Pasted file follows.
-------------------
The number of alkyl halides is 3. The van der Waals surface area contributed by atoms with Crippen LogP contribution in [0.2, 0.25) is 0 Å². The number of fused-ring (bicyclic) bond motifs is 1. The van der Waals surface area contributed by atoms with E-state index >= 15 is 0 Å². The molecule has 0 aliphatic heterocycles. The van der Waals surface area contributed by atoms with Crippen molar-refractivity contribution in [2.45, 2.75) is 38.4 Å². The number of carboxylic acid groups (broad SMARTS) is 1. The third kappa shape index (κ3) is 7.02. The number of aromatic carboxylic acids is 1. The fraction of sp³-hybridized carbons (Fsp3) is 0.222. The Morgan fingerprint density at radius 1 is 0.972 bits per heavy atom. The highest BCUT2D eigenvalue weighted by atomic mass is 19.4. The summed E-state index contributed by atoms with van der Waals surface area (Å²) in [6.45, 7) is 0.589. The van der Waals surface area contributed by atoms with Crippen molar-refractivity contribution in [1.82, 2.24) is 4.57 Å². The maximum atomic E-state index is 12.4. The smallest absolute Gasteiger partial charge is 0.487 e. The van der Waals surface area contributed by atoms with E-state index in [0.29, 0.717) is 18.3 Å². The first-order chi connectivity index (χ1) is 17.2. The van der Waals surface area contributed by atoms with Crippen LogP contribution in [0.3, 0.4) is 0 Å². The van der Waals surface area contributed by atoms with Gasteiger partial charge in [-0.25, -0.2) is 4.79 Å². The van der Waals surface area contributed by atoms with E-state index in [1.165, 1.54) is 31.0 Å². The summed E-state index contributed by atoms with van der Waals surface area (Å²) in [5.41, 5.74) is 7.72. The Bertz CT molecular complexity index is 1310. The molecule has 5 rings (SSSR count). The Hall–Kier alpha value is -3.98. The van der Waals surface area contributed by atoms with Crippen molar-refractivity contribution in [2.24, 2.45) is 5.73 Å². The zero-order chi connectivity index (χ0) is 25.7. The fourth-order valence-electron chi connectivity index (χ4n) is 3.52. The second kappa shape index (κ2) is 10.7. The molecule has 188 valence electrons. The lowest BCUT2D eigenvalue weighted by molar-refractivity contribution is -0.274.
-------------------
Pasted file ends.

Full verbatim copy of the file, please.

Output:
The number of alkyl halides is 3. The van der Waals surface area contributed by atoms with Crippen LogP contribution in [0.2, 0.25) is 0 Å². The number of fused-ring (bicyclic) bond motifs is 1. The van der Waals surface area contributed by atoms with E-state index >= 15 is 0 Å². The molecule has 0 aliphatic heterocycles. The van der Waals surface area contributed by atoms with Crippen molar-refractivity contribution in [2.45, 2.75) is 38.4 Å². The number of carboxylic acid groups (broad SMARTS) is 1. The third kappa shape index (κ3) is 7.02. The number of aromatic carboxylic acids is 1. The fraction of sp³-hybridized carbons (Fsp3) is 0.222. The Morgan fingerprint density at radius 1 is 0.972 bits per heavy atom. The highest BCUT2D eigenvalue weighted by atomic mass is 19.4. The summed E-state index contributed by atoms with van der Waals surface area (Å²) in [6.45, 7) is 0.589. The van der Waals surface area contributed by atoms with Crippen molar-refractivity contribution in [1.82, 2.24) is 4.57 Å². The maximum atomic E-state index is 12.4. The smallest absolute Gasteiger partial charge is 0.487 e. The van der Waals surface area contributed by atoms with E-state index in [0.29, 0.717) is 18.3 Å². The first-order chi connectivity index (χ1) is 17.2. The van der Waals surface area contributed by atoms with Crippen LogP contribution in [0.3, 0.4) is 0 Å². The van der Waals surface area contributed by atoms with Gasteiger partial charge in [-0.25, -0.2) is 4.79 Å². The van der Waals surface area contributed by atoms with E-state index in [1.165, 1.54) is 31.0 Å². The summed E-state index contributed by atoms with van der Waals surface area (Å²) in [5.41, 5.74) is 7.72. The Bertz CT molecular complexity index is 1310. The molecule has 5 rings (SSSR count). The Hall–Kier alpha value is -3.98. The van der Waals surface area contributed by atoms with Crippen molar-refractivity contribution in [2.24, 2.45) is 5.73 Å². The zero-order chi connectivity index (χ0) is 25.7. The fourth-order valence-electron chi connectivity index (χ4n) is 3.52. The second kappa shape index (κ2) is 10.7. The molecule has 188 valence electrons. The lowest BCUT2D eigenvalue weighted by molar-refractivity contribution is -0.274.